Start of a new era for Spain under Julen Lopetegui

Euro 2016

Just over a month after being appointed as the new head coach of Spain, Julen Lopetegui has named his first squad, from which there have been three extremely notable omissions.

Specifically the former Porto manager has overlooked Iker Casillas, as well as the Chelsea duo of Cesc Fabregas and Pedro, for Spain’s upcoming matches against Belgium and Liechtenstein next month.

Lopetegui designs new Spanish squad

In total Lopetegui has made nine changes from his predecessor Vicente Del Bosque’s last squad, as the 49-year-old aims to guide Spain to qualification for the 2018 World Cup in Russia.

As well as deciding not to select either Casillas, – who is his country’s record appearance holder with 167 caps – or the experienced pair of Fabregas and Pedro, Lopetegui has also left out of his maiden squad another half-a-dozen players who were members of Del Bosque’s Euro 2016 group.  Those players are Aritz Aduriz, Hector Bellerin, Juanfran, Mikel San Jose, Sergio Rico and Bruno Soriano.

In place of those players, Lopetegui has invited into his squad nine others, who either did not feature regularly or at all, for Spain towards the end of Del Bosch’s era.

Whilst recalling Marcos Asensio, Dani Carjaval, Diego Costa, Javi Martinez, Juan Mata, Pepe Reina, Sergi Roberto and Vitolo, Lopetegui has also included in his 24-man squad the uncapped pair of West Ham goalkeeper Adrian and Saul Niguez, who is a 21-year-old midfielder for Atletico Madrid.

Del Bosque succeeded by Lopetegui

As such, there is a distinctly different look to Lopetegui’s squad from the one which Del Bosque last named, which represents the start of a new era for La Rioja, after their disappointing Euro 2016 campaign.  Although that campaign began positively with group stage wins over both the Czech Republic and Turkey, it derailed thereafter.

Specifically whilst Spain lost their final group stage game to Croatia, when Del Bosque’s players appeared to lose much of their composure and confidence, they were then eliminated from the tournament in the second round by virtue of being comprehensively beaten 2-0 by a tactically superior Italian side.

Almost in the immediate aftermath of that defeat Del Bosque resigned, just as he announced his intention to do at the end of 2015, as Real Federacion Espanola de Futbol begun their search for the 65-year-old successor.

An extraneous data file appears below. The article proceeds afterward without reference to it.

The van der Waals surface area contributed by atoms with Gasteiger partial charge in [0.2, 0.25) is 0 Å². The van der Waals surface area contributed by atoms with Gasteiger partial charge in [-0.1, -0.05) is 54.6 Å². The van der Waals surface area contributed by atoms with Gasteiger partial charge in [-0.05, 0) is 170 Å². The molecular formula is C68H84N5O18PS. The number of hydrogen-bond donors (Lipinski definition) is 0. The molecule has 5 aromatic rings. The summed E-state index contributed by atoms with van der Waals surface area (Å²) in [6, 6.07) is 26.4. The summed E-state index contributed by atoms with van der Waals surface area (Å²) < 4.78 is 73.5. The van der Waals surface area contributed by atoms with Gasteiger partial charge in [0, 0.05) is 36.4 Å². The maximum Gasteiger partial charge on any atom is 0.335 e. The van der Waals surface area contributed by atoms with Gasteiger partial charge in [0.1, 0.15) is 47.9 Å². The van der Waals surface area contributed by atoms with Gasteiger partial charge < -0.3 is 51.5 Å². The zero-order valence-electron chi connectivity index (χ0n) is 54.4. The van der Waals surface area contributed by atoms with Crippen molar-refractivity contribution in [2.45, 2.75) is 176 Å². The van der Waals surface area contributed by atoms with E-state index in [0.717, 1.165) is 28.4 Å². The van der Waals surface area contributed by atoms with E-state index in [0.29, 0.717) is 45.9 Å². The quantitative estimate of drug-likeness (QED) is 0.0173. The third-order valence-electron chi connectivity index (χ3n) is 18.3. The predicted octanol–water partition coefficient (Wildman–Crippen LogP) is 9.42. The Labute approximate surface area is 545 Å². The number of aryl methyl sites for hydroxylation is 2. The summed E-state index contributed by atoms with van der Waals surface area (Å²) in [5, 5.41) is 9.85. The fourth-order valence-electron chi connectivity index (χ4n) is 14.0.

That search ceased last month when Lopetegui, who has previously coached Spain’s U-19, U-20 & U-21 teams, was confirmed as the new manager of Spain, for whom the former Barcelona goalkeeper played once in 1994, at which time he was excelling in goal for Logrones.

Lopetegui’s modest managerial career

After retiring as a player in 2002, the next year Lopetegui assumed the role of assistant to Spain’s U-17 manager Jan Santisteban, whilst also taking charge of Rayo Vallecano.  Nevertheless his managerial reign of the Madrid-based club lasted just six months.

Lopetegui’s next managerial job was with Real Madrid Castilla, of whom he took charge for the 2008-2009 season, before going on to coach various Spanish youth teams from 2010 to 2014.  In the middle of the latter year, Lopetegui was appointed head coach of Porto, although he was relieved of that duty in January, after being unable to guide the Portuguese giants to win a single piece of silverware during his season-and-a-half in charge of the club.

Therefore given his relatively limited managerial experience, the world of football will observe the evolution of Lopetegui’s era as manager of Spain with the utmost interest.

Euro 2016 signals the end of an era for Spain


One of the biggest differences between International football and club football is that with the money being around today the big football clubs rarely stop winning. But for Internationals it doesn’t and can’t work that way, it’s who you are that determines where you end up playing. And in short that’s why clubs like Barcelona, Real Madrid, Bayern Munich or Chelsea may go a season or two without winning a trophy but it won’t be as everlasting as a great international teams demise.

That team in question are Spain undoubtedly the best footballing nation of the last decade. In four glorious years between 2008 and 2012 they won two European Championships, back to back and in between their first World Cup. What made the wins extra special was that we could never doubt their legitimacy- they were quite simply the best side at each of their tournaments. They recorded wins over nations that try as they might always used to beat them, Germany and Italy being two prime examples. In the 2012 European Championship final they didn’t just beat Italy but they humiliated one of the great nations that pride themselves on defence with a deserved 4-0 hammering. Some wondered just how long their dominance could last- could they for example add another World Cup and become just the third team in history to win it back to back?